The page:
Eighty-eight residents in Pierce County, Washington, received absentee ballots that included return envelopes printed with the wrong names on them due to a printing malfunction.
While the ballots were addressed and sent to the right voters, return envelopes were labeled with the wrong names, the Pierce County auditor's office said Monday. Pierce County auditor Julie Anderson told K5 Seattle the mistake could affect up to 365 absentee ballots, and the auditor's office is now in the process of sending new, corrected ballots to affected residents.
Most of the affected ballots were addressed to out-of-state military voters. Anderson said the vendor contracted to print and mail the ballots attempted to manually correct the printing problem when they should have instead discarded the affected ballots and reprinted them. She insisted that "everybody is going to get to vote, and nobody gets to vote twice."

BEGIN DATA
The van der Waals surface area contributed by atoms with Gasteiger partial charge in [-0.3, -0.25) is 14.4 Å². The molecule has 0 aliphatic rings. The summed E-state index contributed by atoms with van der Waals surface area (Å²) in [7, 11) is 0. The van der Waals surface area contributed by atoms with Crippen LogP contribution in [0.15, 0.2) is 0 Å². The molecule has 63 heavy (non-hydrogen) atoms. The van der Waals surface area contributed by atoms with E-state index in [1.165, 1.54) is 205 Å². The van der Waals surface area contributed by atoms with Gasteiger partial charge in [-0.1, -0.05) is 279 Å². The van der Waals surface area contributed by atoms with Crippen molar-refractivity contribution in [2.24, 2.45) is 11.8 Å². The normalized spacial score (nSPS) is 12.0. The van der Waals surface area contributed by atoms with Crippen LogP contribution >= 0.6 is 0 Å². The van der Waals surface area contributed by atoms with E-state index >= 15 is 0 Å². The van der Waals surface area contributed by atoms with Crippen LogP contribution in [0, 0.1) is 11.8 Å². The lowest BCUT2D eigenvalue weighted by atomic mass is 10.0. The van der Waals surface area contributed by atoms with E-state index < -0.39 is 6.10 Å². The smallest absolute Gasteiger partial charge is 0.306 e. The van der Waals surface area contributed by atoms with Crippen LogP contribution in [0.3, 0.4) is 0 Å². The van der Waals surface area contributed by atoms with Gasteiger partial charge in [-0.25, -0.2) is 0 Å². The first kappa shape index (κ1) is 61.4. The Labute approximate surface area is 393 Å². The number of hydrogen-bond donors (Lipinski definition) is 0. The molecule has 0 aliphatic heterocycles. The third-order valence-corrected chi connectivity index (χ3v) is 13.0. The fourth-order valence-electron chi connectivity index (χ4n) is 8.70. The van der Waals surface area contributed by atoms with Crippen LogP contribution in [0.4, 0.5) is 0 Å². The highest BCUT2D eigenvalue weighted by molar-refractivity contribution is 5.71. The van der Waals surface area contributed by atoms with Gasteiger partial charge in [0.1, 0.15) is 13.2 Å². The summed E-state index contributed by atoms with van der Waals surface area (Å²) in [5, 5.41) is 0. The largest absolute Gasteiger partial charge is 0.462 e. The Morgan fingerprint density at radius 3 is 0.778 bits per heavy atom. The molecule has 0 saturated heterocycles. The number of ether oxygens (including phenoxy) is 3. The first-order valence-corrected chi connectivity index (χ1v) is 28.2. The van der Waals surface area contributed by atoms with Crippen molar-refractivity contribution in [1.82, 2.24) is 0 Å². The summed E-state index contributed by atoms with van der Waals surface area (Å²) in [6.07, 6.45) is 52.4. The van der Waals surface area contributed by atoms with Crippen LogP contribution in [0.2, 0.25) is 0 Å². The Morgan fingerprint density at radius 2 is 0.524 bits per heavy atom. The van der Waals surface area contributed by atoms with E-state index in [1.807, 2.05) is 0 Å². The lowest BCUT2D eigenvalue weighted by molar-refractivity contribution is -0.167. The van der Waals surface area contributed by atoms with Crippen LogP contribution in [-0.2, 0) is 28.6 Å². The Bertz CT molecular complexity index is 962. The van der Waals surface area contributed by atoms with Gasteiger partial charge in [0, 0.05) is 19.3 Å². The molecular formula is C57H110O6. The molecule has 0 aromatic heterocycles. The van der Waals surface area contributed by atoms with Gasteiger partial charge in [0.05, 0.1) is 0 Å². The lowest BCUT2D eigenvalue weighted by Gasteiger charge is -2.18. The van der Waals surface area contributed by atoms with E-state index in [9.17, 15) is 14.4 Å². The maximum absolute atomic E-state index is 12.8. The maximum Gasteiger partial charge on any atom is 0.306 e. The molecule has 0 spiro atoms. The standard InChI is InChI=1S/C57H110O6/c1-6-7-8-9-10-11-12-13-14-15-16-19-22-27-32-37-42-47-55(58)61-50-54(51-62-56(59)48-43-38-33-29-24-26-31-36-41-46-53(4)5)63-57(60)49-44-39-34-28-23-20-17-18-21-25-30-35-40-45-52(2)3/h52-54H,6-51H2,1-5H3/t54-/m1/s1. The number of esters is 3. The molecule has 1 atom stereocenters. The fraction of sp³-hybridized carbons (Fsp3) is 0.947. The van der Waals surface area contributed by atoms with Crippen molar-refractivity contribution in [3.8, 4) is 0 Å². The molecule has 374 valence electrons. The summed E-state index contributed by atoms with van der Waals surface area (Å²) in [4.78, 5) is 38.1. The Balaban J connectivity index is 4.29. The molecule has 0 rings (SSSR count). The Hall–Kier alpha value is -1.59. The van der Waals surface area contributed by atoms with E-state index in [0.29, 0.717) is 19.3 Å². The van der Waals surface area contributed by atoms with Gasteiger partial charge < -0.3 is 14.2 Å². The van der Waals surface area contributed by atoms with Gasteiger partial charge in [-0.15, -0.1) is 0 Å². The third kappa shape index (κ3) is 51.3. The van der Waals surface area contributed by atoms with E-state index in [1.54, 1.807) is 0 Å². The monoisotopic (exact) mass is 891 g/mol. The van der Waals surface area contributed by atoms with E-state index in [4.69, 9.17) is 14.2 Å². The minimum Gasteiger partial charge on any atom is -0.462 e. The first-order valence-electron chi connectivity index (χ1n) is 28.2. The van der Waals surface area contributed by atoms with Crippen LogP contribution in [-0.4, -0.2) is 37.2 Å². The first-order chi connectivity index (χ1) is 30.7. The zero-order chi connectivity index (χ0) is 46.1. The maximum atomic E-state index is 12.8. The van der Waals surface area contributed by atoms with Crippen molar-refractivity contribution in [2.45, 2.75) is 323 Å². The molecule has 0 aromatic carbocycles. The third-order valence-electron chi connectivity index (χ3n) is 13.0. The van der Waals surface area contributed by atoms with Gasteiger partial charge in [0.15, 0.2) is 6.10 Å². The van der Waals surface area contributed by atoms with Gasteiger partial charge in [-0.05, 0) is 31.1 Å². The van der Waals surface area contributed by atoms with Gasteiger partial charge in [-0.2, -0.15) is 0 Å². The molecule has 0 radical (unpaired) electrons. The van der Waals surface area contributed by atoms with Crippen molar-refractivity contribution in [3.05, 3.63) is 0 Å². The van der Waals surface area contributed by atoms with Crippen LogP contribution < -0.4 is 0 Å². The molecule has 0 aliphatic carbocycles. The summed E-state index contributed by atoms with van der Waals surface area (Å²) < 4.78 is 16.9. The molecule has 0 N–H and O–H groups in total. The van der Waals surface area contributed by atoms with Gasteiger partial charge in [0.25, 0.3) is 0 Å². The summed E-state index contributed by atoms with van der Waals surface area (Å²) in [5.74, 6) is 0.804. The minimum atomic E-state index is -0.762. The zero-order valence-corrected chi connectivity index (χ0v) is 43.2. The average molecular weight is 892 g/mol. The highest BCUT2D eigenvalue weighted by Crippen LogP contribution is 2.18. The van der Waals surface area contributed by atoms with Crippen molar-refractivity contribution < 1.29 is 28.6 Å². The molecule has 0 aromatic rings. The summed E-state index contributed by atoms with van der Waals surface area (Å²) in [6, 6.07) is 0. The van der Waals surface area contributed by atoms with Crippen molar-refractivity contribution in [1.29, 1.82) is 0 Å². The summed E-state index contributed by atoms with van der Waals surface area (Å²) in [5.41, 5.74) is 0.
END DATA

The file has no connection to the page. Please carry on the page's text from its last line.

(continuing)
Requests for mail-in ballots have skyrocketed this year, due in part to health concerns surrounding the coronavirus pandemic. Instances of fraudulent voting and other errors have begun already, with more than a month left until the general election. Roughly a dozen civilian residents in Queens, New York, received mail-in ballots marked for military use. One in four ballots cast in one primary election in Brooklyn were found to be invalid. And on Monday, President Donald Trump called for an investigation into Minnesota Democratic representative Ilhan Omar's campaign for an alleged ballot harvesting scheme.